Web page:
WannaCry can be patched, but NSA-based methodologies are harder to fight
Cybercrime

WannaCry can be patched, but NSA-based methodologies are harder to fight

By now you’ve probably heard or read about WannaCry; the massive ransomware attack that brought the UK National Health Service to its knees as well as causing major disruption to thousands of other companies across Europe and Asia.

Based on an NSA Exploit known as EternalBlue, the WannaCry ransomware – which encrypts files and demands a ransom to be paid in Bitcoin for the files to be decrypted - has infected hundreds of thousands of machines running unpatched versions of Windows XP and Windows 7. To help stem the spread, Microsoft made the rare move of issuing patches for systems no longer officially supported. And, according to Sophos, other examples of attacks based on NSA exploits are now being found in the wild.

But exploits such as EternalBlue aren’t the biggest impact of all the information gleaned from the NSA in recent months and years, according to F5 CISO Mike Convertino.

 

Exploits vs. methodologies

“Mr. Snowden's disclosures, the technical things that he released about particular exploits, those will come and they will go,” he said during an interview at the F5 Agility conference this week. “Just like all exploits do, software gets patched, things go away. But it's the surrounding methodologies he disclosed which I think have changed things.”

“It's brought mass governmental thinking about modularity in malware - making it modular and being able to substitute different components in the malware.”

“And also this concept of Malware infrastructures - exploitation infrastructures - where you create not just a piece of malware, but actually the ability to launch and be able to make that infrastructure dynamic and constantly changing.”

“Those concepts we're now seeing beginning to show up in the criminal sphere, where they had not really been before.”

Convertino likens this new approach to taking Eli Whitney’s Principle of Interchangeable Parts and applying it to malware; “Where you can take an exploit and recombine it with a payload and combine it with an infrastructure - both exploitation as well as exfiltration infrastructures - and any one of a number of different combinations.”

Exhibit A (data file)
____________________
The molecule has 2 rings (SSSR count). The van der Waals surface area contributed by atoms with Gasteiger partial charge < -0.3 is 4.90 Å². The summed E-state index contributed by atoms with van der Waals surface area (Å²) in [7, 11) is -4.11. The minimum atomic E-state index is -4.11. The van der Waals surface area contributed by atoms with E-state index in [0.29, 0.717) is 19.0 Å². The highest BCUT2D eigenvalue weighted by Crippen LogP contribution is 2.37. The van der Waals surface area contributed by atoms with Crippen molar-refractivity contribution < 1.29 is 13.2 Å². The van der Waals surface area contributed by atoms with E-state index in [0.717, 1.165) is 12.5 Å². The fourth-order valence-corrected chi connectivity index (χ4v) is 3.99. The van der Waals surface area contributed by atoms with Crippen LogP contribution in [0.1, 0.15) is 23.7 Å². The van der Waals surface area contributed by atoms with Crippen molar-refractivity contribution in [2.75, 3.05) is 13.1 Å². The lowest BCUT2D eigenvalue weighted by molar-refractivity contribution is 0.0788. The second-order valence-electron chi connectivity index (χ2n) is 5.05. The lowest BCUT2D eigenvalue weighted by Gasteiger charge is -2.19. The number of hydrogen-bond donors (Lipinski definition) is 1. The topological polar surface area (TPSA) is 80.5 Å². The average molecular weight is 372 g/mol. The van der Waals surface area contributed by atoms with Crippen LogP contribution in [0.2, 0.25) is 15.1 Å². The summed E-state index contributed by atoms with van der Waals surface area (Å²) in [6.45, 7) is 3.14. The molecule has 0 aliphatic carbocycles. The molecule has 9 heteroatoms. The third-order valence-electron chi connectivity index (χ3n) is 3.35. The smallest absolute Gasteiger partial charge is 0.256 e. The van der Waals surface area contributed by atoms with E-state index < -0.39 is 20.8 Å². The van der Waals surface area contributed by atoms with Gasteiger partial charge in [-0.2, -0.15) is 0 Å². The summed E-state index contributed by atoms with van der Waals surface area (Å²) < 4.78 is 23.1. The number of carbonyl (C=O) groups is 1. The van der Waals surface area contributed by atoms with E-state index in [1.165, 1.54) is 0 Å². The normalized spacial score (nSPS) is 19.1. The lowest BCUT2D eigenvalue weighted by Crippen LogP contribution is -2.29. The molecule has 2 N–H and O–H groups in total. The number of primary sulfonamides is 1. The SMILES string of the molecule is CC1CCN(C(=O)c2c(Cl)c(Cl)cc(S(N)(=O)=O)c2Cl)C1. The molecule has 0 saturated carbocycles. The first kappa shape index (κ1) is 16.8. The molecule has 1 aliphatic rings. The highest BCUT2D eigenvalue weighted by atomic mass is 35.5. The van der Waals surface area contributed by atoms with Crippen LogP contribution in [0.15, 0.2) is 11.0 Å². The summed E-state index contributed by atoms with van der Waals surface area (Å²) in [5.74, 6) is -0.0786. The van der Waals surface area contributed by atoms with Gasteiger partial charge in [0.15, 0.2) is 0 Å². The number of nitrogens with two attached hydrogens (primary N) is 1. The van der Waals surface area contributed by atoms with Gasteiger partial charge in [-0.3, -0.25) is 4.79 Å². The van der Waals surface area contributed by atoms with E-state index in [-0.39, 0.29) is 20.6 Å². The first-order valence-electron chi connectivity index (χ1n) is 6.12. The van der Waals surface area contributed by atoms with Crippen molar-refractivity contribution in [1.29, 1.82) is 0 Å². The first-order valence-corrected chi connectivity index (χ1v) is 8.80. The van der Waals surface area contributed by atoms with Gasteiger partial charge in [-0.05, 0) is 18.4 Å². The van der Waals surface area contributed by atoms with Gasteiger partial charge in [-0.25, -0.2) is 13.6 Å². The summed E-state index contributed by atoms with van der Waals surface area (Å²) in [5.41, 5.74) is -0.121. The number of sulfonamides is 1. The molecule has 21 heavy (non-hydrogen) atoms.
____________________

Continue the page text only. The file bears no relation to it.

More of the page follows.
Although the WannaCry exploits came from a group known as the Shadow Brokers, rather than Snowden, Convertino says it is still a good example of his point. “It used two exploits, those two exploits are dead. So what they'll do is they'll change the exploits and relaunch on a different infrastructure. Guarantee that's what they're doing right now, this won't be the last time we'll hear about this.”

But while WannaCry has caused significant disruption to a number of companies and organisations, he warns the world was lucky in a way as it was only designed exploit older network vulnerabilities.

“It actually would have been a lot worse if it had spread throughout Cloud infrastructure. It's important to be able to provide the same sort of segmentation with your Cloud infrastructure that you do in your data centre or On-Prem.”

 

Also read:
Five tips to keep your business safe from the next global cyber worm
People & processes (not patches) responsible for WannaCry outbreak
Why WannaCry might make Microsoft cry in China
Could blockchain solve the threat of ransomware?

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Dan Swinhoe

Dan is Senior Staff Writer at IDG Connect. Writes about all manner of tech, from driverless cars , AI, and Green IT to Cloudy stuff, security, and IoT. Dislikes autoplay ads/videos and garbage written about 'milliennials'.  

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